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Last week, Jonathon rightly pointed out in last week’s blog Christian Scandal (the good kind) that:

… all of these distinctly Christian stumbling blocks have been questioned by the Culture Driven Church. Grace and Hell have long been disparaged. Grace has either been watered down into universal salvation or thickened with concepts of good works. Hell has been disparaged by even venerable dons of theology. Evangelism has been abandoned in favor of a social gospel and Brian McClaren’s religous pluralism. And sexual ethics have been simply and quietly ignored in favor of discreet trysts or transformed into political debates. All of this in an effort to remove the skandalons that offend.

As we have continually emphasized through the series on the Culture Driven Church that nothing happens in a vacuum. We got to this point through processes in the past which bring us to where we are at today, in culture and the church as well. A physical analogy may be helpful.

A fine line exists between personal rights and public safety. A small retrovirus, 90 nanometers in size, invisible to the naked eye and even to a high-powered microscope, now straddles that line. In this tug of war, people are walking wounded and dying in large numbers.

America has already lost 400,000 people to AIDS; another 600,000 to 900,000 are HIV-infected and will meet the same fate. Around the globe, 16,000 people become newly infected each day; according to the most recent data from UNAIDS, one woman becomes infected every 12 seconds.

The lack of leadership in controlling the AIDS epidemic is a national disgrace. Fifty-two communicable diseases are reported by name. HIV, the most deadly communicable virus, is off this list in California, Pennsylvania, Massachusetts, Georgia (the backyard of the Centers for Disease Control (CDC), and in a number of other states.

In case anyone is still wondering, the cure rate for AIDS remains locked in at zero. There is no AIDS vaccine, and there may never be one. HIV should be at the top of the list of communicable diseases in all states and partner notification a must, not an issue for debate. Our only hope in saving lives is through prevention, and that opportunity is being squandered.1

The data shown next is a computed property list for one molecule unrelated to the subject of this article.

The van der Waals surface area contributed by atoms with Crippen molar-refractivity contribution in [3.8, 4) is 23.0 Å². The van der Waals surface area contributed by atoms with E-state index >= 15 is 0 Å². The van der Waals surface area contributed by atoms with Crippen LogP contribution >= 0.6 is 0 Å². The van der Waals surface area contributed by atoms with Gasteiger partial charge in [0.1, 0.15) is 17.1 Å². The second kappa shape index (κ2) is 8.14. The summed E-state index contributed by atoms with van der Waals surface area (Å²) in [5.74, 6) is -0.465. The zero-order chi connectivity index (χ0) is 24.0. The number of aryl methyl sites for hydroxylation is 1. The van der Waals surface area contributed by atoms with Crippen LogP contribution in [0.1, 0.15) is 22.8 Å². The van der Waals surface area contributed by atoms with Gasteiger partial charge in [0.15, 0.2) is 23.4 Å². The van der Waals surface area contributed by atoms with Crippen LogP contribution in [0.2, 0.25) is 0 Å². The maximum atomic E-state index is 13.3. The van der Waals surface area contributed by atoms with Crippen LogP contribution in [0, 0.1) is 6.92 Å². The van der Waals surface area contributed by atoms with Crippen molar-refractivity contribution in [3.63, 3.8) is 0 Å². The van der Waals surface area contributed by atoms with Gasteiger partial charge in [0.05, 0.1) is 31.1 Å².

When AIDS (Acquired Immune Deficiency Syndrome) was first brought to the attention of the public at large, it was viewed by many as a “Gay” and/or drug abusers disease. A terrible one, no doubt, but after all hadn’t the cry up to that point been: “What goes on behind closed doors is none of your business. Any satisfactions or consequences are ours and don’t affect you!” Suddenly the outcry from within these communities was “AIDS cure now!” and militant Gay activists made sure it was in the public view demanding that all tax payers be penalized for the consequences of the behavior which happened behind closed doors. As time went on AIDS moved into the heterosexual community and the nation began getting more concerned. With the exception of the few innocents who contracted AIDS through blood transfusions, when a spouse brought it home after a bit of “recreational” sex or some similar reason. Most, however, contracted it through bad behavior, behind closed doors, in privacy.

Prior to the sexual revolution of the ‘60s sex outside the bounds of matrimony was looked upon with disdain. That is not to say it didn’t occur, it did, but there were social consequences to pay. Today, morality in this area has been lowered to the equivalent of going to a basketball game, baseball game or bowling. It is now “recreational.” “Checkers, ping pong or sex anyone?” Self gratification has come to rule the day. The cry-baby boomer generation has carried their motto, “If it feels good do it” to its logical extension. Divorce rates have climbed:

About 50% of first marriages for men under age 45 may end in divorce, and between 44 and 52% of women’s first marriages may end in divorce for these age groups.2

This statistic, according to some researchers is no better in the church and in fact may be worse. Abandoning the sacredness of marriage and monogamous relationships has resulted not only in broken families and shattered lives but a deadly disease which is being spread around at a staggering rate (16,000 people become newly infected each day3). There are dangers in basing one’s decision primarily on self gratification. It brings great cost to those who so act, to those they become intimate with, their families and ultimately to all of us who end up paying the price, emotionally and financially.

The role of public health is to prevent disease and save lives, not to serve as bean counters. We can no longer allow the CDC to sit on the sidelines, a spectator to this epidemic. Testing the political waters before formulating sound public health policy is unacceptable.4